He has 35 so far in 2011. Another 155 strikeouts would give Verlander 1,155 and push him past Denny McLain, into ninth place on the Tigers’ list. McLain (1963-70) struck out 1,150.
After he passes Coleman, Verlander can take aim at Frank Lary, who fanned 1,031, and John Hiller, who struck out 1,036.
The Tigers’ career list: Mickey Lolich 2,679, Jack Morris 1,980, Hal Newhouser 1,770, Tommy Bridges 1,674, Jim Bunning 1,406, George Mullin 1,380, Hooks Dauss 1,201, Dizzy Trout 1,199, Denny McLain 1,150, Bill Donovan 1,079, Virgil Trucks 1,046, John Hiller 1,036, Frank Lary 1,031, Joe Coleman 1,000, Justin Verlander 1,000.
At 190 strikeouts per year, Verlander would need eight seasons past 2011 to catch Lolich for first place.
Verlander is scheduled to make his next start Wednesday against Seattle at Comerica Park.

Friday, April 22, 2011

Basketball coaching carousel takes unusual spin

Logic suggested a Final Four coach from the Colonial Athletic Association would parlay his success into a job with a "power conference" school.
It happened, but not with that coach.
Shaka Smart, who led Virginia Commonwealth from a play-in game to the Final Four at Houston, is signed to a newly minted long-term contract to stay with the Rams.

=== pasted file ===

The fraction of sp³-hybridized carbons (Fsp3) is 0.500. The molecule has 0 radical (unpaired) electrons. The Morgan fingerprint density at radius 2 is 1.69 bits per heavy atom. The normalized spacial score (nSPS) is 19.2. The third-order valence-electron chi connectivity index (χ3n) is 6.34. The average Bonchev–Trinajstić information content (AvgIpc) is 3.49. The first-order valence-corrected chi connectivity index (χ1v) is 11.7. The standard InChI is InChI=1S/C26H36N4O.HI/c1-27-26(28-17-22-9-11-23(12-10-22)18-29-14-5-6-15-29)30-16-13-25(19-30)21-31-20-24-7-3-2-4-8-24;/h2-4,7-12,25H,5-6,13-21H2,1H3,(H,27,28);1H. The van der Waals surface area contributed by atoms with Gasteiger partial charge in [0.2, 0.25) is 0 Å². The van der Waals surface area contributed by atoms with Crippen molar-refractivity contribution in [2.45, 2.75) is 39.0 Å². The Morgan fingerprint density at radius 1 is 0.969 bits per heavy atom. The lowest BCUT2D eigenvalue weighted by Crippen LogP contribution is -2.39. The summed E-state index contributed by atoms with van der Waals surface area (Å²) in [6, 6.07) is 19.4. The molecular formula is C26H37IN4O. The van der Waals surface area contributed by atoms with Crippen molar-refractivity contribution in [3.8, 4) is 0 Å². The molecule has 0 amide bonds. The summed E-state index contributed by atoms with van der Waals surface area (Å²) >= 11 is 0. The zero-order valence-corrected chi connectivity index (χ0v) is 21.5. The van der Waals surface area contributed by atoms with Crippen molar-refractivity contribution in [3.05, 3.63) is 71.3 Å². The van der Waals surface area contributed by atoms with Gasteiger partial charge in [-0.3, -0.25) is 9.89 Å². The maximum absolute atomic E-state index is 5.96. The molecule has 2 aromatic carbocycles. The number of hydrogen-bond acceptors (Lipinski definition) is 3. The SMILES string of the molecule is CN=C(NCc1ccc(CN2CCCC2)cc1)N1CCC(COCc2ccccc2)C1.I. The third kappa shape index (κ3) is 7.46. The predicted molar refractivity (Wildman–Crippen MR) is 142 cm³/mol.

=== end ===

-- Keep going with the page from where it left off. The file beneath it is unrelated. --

Jim Larranaga, on the other hand, agreed Friday to become the new coach at Miami, leaving George Mason, which he took to the Final Four in 2006.
Larranaga and Mason still felt the benefits of the 2006 tournament run as VCU took its turn playing Cinderella in March.
Larranaga was part of the CBS crew that analyzed the Final Four, and he and the Patriots were featured in stories that recalled how they set the table for the success of other mid-majors, including Butler.
Larranaga, 61, leaves a GMU team that won the CAA regular-season championship in 2010-11.
At Miami, he joins a school that has had great success in football over the past quarter-century.
In basketball, however, the Hurricanes are dwarfed by Atlantic Coast Conference powers Duke and North Carolina, plus the likes of Maryland, Georgia Tech and Florida State.

Thursday, April 21, 2011

Time for Tigers to get a move on

Their big free-agency catch is on the disabled list, five regulars are batting .230 or less, the ace of the pitching staff has only one victory, and the pitchers' cumulative ERA is 4.85.